A few weeks later, (the session is simply dated “January 1969) Horton was back in the studio with Johnny Shines, a musician with whom he had worked many times before. 

Unlike the previous two versions, the arrangement here has been slowed to a crawl, allowing Horton to take his time with not only the vocal but also his harp work.  Shines sits this one out and a young Luther Allison is a bit busy on guitar, bringing Buddy Guy to mind, but Horton will not be rushed, turning in a fine performance –

Johnny Shines with Big Walter Horton – If It Ain’t Me –

Six months later, in July of 1969, Horton and Shines were among the members of The Chicago Blues All Stars, a group put together by Willie Dixon; in addition to Horton, Shines and Dixon, Sunnyland Slim provided and piano and vocals and the band was anchored by Clifton James on drums.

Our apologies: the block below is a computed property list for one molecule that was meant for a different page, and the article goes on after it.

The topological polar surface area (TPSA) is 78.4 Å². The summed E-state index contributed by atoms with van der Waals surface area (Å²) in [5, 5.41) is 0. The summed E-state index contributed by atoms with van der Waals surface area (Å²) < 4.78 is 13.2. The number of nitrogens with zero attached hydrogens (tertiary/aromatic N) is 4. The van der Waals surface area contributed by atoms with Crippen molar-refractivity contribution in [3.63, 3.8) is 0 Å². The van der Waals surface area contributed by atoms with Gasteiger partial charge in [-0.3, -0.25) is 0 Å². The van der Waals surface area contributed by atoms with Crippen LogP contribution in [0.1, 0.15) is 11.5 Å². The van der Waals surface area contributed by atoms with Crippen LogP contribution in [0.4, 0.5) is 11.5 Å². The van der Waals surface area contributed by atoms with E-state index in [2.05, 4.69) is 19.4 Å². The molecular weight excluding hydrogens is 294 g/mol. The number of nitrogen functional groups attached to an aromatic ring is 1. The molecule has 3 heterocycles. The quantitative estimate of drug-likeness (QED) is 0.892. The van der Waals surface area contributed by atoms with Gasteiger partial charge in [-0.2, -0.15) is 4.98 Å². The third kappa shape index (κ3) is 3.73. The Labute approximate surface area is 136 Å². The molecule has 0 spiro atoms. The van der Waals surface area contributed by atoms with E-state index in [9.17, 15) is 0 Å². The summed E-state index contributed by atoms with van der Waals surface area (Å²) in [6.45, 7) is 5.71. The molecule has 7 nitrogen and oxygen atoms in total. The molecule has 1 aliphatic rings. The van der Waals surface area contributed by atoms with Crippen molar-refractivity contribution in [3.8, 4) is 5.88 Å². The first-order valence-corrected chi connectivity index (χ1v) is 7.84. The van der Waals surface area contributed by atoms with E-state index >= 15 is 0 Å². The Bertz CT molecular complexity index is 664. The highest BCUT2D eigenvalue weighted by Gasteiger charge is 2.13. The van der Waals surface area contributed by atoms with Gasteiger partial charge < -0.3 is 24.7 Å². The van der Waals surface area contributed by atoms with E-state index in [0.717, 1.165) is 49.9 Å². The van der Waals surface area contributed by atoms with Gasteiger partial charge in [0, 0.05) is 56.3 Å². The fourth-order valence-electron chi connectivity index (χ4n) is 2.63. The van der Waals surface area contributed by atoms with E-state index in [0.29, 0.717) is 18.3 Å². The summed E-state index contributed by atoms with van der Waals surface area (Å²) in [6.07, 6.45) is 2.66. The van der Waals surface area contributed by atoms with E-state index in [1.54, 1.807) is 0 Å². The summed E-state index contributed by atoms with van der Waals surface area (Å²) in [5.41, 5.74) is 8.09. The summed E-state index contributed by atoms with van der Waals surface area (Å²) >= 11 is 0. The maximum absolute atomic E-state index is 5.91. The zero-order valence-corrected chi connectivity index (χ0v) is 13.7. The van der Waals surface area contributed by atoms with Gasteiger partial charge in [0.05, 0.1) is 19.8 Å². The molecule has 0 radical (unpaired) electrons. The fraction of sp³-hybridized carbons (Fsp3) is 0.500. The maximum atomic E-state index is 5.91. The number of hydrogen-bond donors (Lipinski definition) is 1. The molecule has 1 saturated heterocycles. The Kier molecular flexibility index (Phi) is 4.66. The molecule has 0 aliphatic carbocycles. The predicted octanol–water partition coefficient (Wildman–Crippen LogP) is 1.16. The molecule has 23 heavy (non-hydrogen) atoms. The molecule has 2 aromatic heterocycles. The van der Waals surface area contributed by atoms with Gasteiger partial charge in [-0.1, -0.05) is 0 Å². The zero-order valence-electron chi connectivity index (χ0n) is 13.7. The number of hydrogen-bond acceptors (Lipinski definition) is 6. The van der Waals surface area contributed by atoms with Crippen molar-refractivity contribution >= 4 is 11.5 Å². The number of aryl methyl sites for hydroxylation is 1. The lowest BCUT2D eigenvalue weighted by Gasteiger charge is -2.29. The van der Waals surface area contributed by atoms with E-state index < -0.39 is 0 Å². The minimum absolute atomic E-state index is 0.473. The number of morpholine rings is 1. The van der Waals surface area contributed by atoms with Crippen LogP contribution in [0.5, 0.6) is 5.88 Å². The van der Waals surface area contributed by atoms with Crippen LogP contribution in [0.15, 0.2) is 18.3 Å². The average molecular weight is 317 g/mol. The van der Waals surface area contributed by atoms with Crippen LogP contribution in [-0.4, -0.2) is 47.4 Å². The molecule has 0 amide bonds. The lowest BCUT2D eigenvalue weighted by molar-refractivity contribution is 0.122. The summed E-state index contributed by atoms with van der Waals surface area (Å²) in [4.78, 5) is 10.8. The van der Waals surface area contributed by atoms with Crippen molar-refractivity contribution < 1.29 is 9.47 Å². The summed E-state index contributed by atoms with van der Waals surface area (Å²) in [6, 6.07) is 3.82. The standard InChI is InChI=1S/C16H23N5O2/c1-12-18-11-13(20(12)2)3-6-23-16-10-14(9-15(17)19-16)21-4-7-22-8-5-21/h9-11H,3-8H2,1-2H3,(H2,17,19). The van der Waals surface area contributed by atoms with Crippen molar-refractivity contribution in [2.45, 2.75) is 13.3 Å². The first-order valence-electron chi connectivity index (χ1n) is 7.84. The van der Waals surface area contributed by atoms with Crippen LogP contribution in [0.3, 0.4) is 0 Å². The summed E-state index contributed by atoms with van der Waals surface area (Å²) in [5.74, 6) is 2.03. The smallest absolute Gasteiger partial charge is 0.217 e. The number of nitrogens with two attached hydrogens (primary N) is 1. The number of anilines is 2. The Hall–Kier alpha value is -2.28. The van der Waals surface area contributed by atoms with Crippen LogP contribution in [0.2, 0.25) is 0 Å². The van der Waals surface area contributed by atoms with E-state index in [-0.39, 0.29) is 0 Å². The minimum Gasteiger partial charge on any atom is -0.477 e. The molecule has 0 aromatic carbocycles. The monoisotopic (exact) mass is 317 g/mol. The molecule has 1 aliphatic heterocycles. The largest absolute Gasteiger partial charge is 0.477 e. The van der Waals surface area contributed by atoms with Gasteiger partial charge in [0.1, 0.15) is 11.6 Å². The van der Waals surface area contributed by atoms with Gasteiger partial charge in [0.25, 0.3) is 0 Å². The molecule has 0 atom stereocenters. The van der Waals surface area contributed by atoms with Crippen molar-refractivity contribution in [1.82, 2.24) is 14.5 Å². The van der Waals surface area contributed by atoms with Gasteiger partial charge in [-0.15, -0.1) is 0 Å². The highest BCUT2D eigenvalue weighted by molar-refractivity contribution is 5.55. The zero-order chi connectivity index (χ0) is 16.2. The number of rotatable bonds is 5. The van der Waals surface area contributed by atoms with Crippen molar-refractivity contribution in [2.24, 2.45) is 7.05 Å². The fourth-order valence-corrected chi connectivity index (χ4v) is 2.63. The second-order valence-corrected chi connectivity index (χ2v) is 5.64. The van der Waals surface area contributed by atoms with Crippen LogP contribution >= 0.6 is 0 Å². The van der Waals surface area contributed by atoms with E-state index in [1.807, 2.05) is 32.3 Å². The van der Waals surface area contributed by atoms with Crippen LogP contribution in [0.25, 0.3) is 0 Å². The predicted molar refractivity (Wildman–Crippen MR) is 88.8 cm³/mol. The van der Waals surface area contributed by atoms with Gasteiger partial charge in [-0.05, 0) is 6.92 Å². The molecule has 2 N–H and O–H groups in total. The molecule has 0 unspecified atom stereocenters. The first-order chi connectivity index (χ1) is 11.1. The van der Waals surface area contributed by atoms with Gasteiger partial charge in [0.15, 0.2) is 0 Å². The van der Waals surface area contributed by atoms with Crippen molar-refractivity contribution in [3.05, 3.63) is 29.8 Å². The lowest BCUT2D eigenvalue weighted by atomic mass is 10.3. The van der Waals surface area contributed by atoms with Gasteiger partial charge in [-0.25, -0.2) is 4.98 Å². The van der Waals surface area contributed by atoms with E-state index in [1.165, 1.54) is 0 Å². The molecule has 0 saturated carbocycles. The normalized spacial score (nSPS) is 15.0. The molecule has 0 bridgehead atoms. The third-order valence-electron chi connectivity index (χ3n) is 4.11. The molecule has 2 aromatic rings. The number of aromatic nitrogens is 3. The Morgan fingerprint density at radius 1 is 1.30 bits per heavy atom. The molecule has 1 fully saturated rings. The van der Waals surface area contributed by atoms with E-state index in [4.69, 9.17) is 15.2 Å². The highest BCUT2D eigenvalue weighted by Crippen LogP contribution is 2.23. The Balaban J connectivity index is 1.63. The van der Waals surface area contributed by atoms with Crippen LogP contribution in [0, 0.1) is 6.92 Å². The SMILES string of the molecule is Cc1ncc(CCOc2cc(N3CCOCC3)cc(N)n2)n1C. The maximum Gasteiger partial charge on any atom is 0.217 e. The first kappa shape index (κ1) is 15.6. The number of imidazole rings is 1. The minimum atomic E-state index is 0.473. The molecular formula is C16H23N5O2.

They recorded an LP while in Cologne, Germany for the MPS label, “Loaded With the Blues”

The arrangement here seems a cross between Rogers’ original and the one recorded in Chicago with Fleetwood Mac. 

As on the latter, the piano changes the number dramatically.  Also welcome is Shines’ guitar work during the break.  To my ears, this is Horton’s best vocal on the four versions here.

Chicago Blues All Stars – Baby, I Need Your Love –

Horton’s performance of the song at the 1970 American Folk Blues Festival, under the title ‘That Ain’t It’ was commercially released, and the same title was used on his 1972 Alligator release “Big Walter Horton with Carey Bell”